Josh Hart

Lakers’ Josh Hart Undergoes Knee Procedure

The Lakers will finish the season without Josh Hart, who had a procedure on his right knee patellar tendon today, tweets Shams Charania of The Athletic. Doctors say Hart should be able to resume full basketball activities in 12 weeks.

This is the second operation of the month for Hart, who underwent surgery to fix a small fracture in his left hand in early March.

Hart played 67 games in his second NBA season after appearing in 63 as a rookie. He started 22 times and posted a 7.8/3.7/1.4 line for the year. He hasn’t played since logging 17 minutes against the Bucks on March 19.

The Lakers picked up Hart’s third-year option last fall, so he will return to the team next season at a salary of $1,934,160. L.A. has a team option on Hart worth nearly $3.5MM for 2020/21.

Lakers Notes: A. Davis, Deadline Deals, LeBron

Despite Jeanie Bussinsistence that the Lakers‘ reported offers for Anthony Davis last month were “fake news,” Shams Charania of The Athletic reiterates that L.A. made “several aggressive offers” for the Pelicans’ star, with Lonzo Ball, Brandon Ingram, Kyle Kuzma, and Josh Hart all included in at least one proposal. However, sources told Charania that the Pelicans had no intent of moving Davis before the offseason, and especially not to the Lakers.

As we previously relayed this week, Buss and the Lakers reportedly believe that rival teams were leaking stories in order to hurt L.A.’s chemistry. However, Charania suggests that Buss may not have been aware of “every aspect of the play-by-play” of those trade discussions, and writes that the Pelicans were also frustrated by the public nature of the talks.

“We get off the phone with (the Lakers), and a minute later, offers are out there,” a Pelicans source said to Charania.

The idea that the Pelicans were leaking the trade offers to hurt the Lakers has become a popular – and somewhat logical – theory, but it hasn’t been confirmed, so the comments by Charania’s source shouldn’t be dismissed out of hand. It’s worth noting that most of the reports on those specific offers came from a Los Angeles-based source, the L.A. Times.

Here’s more on the Lakers:

  • Sources tell Charania that the Lakers’ coaching staff and front office both wanted to add more shooting to the roster at the trade deadline, which was what led to the deals for Reggie Bullock and Mike Muscala. Bullock has been solid, but the trade for Muscala, which cost the team Ivica Zubac, hasn’t been a success so far.
  • Speaking to Tania Ganguli of The Los Angeles Times (Twitter link), LeBron James expanded on what he means when he says that “inexperience” has been a problem for the Lakers this season: “You have four guys in our top-eight rotation that you have to really rely on and it’s unfair to them to ask for so much when they’re in their second or third year.”
  • In a discussion on the Lakers’ season and future, a panel of ESPN.com writers primarily assigned the blame for a disappointing 2018/19 showing to the front office.

Jeanie Buss: Lakers’ Anthony Davis Offer Was “Fake News”

Lakers owner Jeanie Buss says reports of what her team offered to the Pelicans in an attempt to land Anthony Davis were exaggerated, tweets Howard Beck of Bleacher Report. Buss addressed the rumors in a speech today at the Sloan Sports Analytics Conference. She couldn’t mention Davis by name because of tampering rules, but said leaks that the Lakers were willing to trade “our entire roster” for “a certain player” were “fake news.”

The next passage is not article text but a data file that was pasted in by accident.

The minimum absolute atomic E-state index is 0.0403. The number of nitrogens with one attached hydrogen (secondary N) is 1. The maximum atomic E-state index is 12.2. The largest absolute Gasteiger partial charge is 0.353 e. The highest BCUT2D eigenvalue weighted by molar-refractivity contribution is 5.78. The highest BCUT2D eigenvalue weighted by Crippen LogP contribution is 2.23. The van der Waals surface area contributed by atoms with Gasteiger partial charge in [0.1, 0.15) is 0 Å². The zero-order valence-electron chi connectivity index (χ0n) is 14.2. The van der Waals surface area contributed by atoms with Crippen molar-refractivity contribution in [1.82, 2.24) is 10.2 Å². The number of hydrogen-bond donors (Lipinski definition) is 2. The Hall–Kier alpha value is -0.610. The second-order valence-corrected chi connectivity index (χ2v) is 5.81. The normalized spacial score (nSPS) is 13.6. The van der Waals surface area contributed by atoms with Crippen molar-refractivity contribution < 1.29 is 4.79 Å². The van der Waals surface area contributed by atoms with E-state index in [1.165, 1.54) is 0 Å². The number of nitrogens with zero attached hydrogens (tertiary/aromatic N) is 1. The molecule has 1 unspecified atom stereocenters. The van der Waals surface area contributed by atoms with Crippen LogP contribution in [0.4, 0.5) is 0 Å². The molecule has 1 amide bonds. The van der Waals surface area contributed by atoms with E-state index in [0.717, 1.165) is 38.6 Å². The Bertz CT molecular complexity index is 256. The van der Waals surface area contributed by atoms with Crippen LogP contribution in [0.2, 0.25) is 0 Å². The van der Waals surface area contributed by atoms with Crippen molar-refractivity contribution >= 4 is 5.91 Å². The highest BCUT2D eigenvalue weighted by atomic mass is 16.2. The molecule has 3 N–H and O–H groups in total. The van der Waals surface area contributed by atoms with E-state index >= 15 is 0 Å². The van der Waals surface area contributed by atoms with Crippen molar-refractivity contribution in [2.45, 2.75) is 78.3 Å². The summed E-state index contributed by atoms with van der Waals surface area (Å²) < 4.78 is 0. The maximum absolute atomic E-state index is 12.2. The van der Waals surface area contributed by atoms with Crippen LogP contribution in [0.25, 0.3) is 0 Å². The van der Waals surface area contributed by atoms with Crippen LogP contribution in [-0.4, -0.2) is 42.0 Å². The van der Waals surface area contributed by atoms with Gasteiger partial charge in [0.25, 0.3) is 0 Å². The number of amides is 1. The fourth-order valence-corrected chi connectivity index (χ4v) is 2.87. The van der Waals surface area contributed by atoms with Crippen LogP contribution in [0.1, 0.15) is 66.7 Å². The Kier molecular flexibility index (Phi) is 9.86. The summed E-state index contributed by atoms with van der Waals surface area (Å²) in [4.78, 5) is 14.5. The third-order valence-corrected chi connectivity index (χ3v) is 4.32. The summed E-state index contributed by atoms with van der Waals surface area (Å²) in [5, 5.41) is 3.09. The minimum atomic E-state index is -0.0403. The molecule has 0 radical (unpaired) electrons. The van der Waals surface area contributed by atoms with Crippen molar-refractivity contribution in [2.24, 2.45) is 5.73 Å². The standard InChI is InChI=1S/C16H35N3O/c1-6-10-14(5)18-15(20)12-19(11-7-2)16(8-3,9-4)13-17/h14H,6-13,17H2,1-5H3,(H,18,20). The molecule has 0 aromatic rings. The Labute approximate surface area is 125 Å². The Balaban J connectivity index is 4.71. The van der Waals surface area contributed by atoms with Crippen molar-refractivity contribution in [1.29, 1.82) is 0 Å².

A report just before last month’s trade deadline said L.A. was prepared to give up all its young talent, offering Brandon IngramLonzo BallKyle KuzmaIvica Zubac and Josh Hart to New Orleans, along with a pair of first-round draft picks.

The denial from Buss meshes with a report yesterday by ESPN’s Jackie MacMullan, notes Christian Rivas of Silver Screen and Roll.

“My sources have told me within the last 48 hours that what we’ve heard the Lakers offered may not be true,” MacMullen said in an appearance on “The Jump.” “… I think there’s some question about just how much did they offer. Did they even get a chance to offer anything?”

There were rumors in the week before the deadline that former Pelicans GM Dell Demps was refusing to take calls from the Lakers to give them a chance to talk about Davis, so MacMullan may be right when she speculates that a formal offer was never made.

No one has confirmed which players L.A. would have been willing to part with to acquire Davis, but there have been reports that the trade talk had a negative effect on many of those whose names were mentioned. The Lakers haven’t played well since the deadline, falling into 10th place in the West with a 30-32 record.

L.A.’s trade plans involving Davis should become clearer once the season is over and negotiations can resume. However, the Lakers will find a more competitive playing field, with the Celtics and Knicks expected to become actively involved, along with other teams.

Lakers Notes: Simmons, Hart, Ball, Zubac

The Lakers released a statement stating that the Sixers had sought their permission for floor leader Ben Simmons to speak with team president Magic Johnson, Dave McMenamin of ESPN tweets. Philadelphia emailed the Lakers in November, according to the statement, asking if Simmons could speak with Johnson about his Hall of Fame career. Lakers GM Rob Pelinka subsequently told Sixers GM Elton Brand that Johnson could only do that with Philadelphia’s written pre-approval. That was the end of the matter, the release adds. The league has launched an investigation to determine if any communication between the parties violated league rules.

We have more on the Lakers:

  • Guard Josh Hart received a PRP injection to treat tendinitis in his right knee, according to a team press release. Hart will be re-evaluated after the All-Star break, the release adds. Hart didn’t play in blowout losses against Indiana and Philadelphia and only lasted eight scoreless minutes against Boston.
  • Lonzo Ball isn’t considered a defensive specialist but the Lakers have missed him at that end of the court, Tania Ganguli of the Los Angeles Times notes. The Lakers’ defensive rating is the third-worst in the league in the nine games since Ball was sidelined by a severe ankle sprain. “He allows us to switch a lot,” Lakers coach Luke Walton said. “If they want to run any pick and roll minus the center, the 1-5 pick and roll, we can just switch it. And we feel confident Lonzo can guard most of the other players there. We have Lonzo picking up full-court the other team’s points guard. He’s great at instincts, getting deflections.”